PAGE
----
Fall time change can cause worsening mental health: expert

If Daylight Saving Time has some Albertans feeling a little bit off Monday, they’re not alone.

CityNews spoke with a clinical psychologist who says the fall time change has been linked to mood disorders and worsening of mental health.

According to Keith Dobson, a professor of clinical psychology at the University of Calgary, it’s actually very common to feel a disruption to one’s body, sleep, and mental health during the transition from daylight saving to standard time.

But, for some, that transition is actually the start of something more serious.

“There’s two different issues here — one is, of course, the resetting of the clocks and for most people that’s a relatively short reset. For most people that’s a relatively short reset, it take a couple of days, maybe three days, for people to recognize the clocks have shifted and the daylight has shifted,” he explained. “The other change, the shortening of the days, is potentially more serious for some people.”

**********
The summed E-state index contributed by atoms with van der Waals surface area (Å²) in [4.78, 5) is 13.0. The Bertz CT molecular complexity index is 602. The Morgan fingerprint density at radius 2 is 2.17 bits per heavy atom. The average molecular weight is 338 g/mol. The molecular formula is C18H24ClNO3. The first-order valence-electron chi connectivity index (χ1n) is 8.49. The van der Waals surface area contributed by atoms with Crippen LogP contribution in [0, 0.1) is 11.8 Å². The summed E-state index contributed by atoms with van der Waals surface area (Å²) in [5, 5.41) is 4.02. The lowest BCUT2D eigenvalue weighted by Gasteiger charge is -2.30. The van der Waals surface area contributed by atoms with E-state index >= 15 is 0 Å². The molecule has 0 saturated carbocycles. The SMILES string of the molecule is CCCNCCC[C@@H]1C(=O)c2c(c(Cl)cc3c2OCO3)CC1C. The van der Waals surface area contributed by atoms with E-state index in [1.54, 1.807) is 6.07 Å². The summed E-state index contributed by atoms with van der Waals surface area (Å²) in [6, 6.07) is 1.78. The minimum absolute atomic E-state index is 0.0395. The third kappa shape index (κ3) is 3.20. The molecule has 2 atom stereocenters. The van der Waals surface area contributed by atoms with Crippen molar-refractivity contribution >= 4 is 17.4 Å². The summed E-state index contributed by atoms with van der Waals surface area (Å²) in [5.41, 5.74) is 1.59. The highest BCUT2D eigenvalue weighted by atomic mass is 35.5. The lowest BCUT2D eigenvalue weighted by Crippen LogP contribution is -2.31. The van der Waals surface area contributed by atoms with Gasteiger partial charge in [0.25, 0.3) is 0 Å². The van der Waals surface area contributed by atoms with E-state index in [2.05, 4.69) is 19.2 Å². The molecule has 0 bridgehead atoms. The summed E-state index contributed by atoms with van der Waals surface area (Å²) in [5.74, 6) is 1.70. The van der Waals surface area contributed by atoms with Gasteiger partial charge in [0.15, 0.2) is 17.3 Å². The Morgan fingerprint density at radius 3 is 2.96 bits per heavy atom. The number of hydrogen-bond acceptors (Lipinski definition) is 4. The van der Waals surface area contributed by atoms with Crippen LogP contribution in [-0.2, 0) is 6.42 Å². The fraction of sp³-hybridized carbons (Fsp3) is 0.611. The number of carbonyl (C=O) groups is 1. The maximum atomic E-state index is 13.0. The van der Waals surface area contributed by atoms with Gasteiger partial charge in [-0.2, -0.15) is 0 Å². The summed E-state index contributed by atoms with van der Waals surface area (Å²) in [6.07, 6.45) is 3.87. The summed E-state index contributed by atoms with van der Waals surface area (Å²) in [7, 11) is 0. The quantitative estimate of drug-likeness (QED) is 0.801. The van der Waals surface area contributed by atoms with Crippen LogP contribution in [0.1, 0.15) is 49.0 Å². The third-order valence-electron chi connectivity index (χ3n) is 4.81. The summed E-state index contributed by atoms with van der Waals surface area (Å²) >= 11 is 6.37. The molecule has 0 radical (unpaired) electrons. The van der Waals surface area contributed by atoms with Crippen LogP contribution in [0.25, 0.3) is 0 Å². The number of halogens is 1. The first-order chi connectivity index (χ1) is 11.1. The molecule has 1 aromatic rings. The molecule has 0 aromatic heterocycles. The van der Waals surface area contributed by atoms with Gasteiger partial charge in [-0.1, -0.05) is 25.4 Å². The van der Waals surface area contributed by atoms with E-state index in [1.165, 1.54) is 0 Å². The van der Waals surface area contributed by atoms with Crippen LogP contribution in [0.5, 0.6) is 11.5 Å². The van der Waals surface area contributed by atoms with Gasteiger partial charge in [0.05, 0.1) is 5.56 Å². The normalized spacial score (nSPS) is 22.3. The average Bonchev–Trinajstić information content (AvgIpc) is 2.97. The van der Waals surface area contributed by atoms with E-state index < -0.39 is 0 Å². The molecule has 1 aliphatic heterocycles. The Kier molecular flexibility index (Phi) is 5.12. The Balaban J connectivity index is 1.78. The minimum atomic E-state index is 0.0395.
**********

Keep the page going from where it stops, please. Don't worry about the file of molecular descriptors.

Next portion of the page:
Dobson says seasonal affective disorder affects millions of Canadians and the colder, darker days that come along with that fall time change are often the beginning of a mental health decline that can last for months.

He says it’s important to step back and assess your patterns and behaviours and to recognize the signs of depression.

“Withdrawal, isolation, lethargy, increased sleep, shifts in sleeping patterns, putting on weight; so, if you see these patterns in yourself, it’s a good idea to either go online and do an assessment — there are many things that are available — or, go and see your family physician, because he or she can then do a formal assessment and determine if some more appropriate therapy is needed,” Dobson explained.

It’s also a good practice to consult with a family doctor or call 822 to speak to a mental health expert.

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